TABLE II______________________________________MIGRATION TIMES OF BIOLOGICAL THIOLS,OXIDIZED DERIVATIVES, AND S-NITROSOTHIOLS                 tm a (mean  SD)______________________________________homocysteine            5.92  0.15homocystine             5.20  0.10homocysteine thiolactone (free base)                   2.53  0.08homocysteine thiolactone (hydrochloride)                   1.65  0.06cysteine                8.34  0.12cystine                 8.30  0.04glutathione             16.15  0.30glutathione disulfide   13.40  0.34N-acetylcysteineb  2.42  0.06S-nitroso-homocysteine  7.74  0.18S-nitroso-cysteine      12.14  0.5S-nitroso-glutathione   18.20  0.37S-nitroso-N-acetylcysteineb                   2.50  0.06______________________________________ a Migration times (tm mean  SD) in minutes are based on n = 5-8. Under these conditions a bradykinin standard eluted at tm = 2.7  0.03 min. Electrophoretic mobility (cm2 /(s/V)) can be related to tm by the relationship μe = L2 /tV = 5.39  10-4 /tm substituting Ld Lt for L2 where Ld is the length of the capillary from sample injection site to detector and Lt is the full capillary length. b Conditions for Nacetylcysteine and Snitroso-N-acetylcysteine were exceptional (see text for details).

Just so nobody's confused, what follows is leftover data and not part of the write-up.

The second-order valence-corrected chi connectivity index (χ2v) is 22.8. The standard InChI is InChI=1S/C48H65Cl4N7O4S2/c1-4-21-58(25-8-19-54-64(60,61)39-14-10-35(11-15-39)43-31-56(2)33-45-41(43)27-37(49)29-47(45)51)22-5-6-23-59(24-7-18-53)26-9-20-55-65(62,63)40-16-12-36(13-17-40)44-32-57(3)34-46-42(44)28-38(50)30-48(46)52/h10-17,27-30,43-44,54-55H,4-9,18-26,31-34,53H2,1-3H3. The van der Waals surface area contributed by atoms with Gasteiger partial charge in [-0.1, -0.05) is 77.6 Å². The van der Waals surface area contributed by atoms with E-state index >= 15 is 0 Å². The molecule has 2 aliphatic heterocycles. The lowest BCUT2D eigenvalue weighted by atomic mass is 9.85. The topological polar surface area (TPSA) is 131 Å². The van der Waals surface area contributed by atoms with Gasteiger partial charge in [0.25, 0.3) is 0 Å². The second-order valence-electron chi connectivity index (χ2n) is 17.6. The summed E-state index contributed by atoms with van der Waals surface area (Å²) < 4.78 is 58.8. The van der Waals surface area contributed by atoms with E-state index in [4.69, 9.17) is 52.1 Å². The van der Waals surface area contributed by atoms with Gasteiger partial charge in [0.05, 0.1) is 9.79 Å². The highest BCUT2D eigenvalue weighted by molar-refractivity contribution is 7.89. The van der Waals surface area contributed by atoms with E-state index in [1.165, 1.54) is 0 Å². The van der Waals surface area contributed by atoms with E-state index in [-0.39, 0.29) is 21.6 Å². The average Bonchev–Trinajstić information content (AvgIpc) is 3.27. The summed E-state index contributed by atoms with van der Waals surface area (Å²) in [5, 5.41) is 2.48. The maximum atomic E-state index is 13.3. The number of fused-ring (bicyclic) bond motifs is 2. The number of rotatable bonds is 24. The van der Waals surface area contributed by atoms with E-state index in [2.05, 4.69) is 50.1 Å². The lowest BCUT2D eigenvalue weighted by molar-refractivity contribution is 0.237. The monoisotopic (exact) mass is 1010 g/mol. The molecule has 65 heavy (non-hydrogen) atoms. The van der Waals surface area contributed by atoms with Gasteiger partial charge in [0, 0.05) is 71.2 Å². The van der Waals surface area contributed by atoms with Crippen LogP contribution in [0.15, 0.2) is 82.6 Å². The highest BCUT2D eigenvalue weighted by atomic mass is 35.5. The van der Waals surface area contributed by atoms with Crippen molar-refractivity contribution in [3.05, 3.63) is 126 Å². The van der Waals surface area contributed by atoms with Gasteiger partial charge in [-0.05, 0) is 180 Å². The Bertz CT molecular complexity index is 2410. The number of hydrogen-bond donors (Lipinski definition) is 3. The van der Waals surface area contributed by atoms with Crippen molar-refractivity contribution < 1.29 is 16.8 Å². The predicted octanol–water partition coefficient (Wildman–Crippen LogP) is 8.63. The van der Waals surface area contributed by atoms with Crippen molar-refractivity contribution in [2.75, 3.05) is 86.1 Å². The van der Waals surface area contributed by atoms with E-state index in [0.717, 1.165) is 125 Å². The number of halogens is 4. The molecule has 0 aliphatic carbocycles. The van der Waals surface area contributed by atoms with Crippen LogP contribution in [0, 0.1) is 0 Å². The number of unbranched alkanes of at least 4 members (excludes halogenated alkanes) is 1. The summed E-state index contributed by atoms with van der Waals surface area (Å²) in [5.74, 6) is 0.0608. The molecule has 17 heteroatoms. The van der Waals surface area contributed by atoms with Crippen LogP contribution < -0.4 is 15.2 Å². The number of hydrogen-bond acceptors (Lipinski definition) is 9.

TABLE III______________________________________LINEARITY OF PEAK HEIGHT VS CONCENTRATIONOF THIOLS, OXIDIZED DERIVATIVES, ANDS-NITROSOTHIOLS      linear eq      corr coeff (R)______________________________________homocysteine Y =    2.98X - 0.0000016                             1.000homocystine  Y =    1.74X + 0.000014                             0.999homocysteine Y =    11.6X - 0.000014                             0.999thiolactonecysteine     Y =    47.3X + 0.000332                             0.998cystine      Y =    4.90X + 0.0000036                             0.990glutathione  Y =    3.60X + 0.000025                             0.999glutathione disulfide        Y =    10.3X + 0.0000065                             0.995N-acetylcysteine        Y =    6.36X + 0.0000062                             0.996S-nitroso-homo-        Y =    3.07X - 0.0000059                             0.999cysteineS-nitroso-cysteine        Y =    6.44X + 0.000041                             0.990S-nitroso-glutathione        Y =    9.992X - 0.000039                             0.993S-nitroso-N- Y =    5.99X + 0.000010                             0.995acetylcysteine______________________________________ a The X value of each equation refers to the concentration of each molecular species (in mol/L) and the Y value refers to the peak amplitude in absorbance units (at 200 nm). The slope of each equation is expressed in absorbance unitsL/mole, and Y intercept in absorbance units.
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Classifications
U.S. Classification204/451
International ClassificationG01N27/447
Cooperative ClassificationG01N27/447
European ClassificationG01N27/447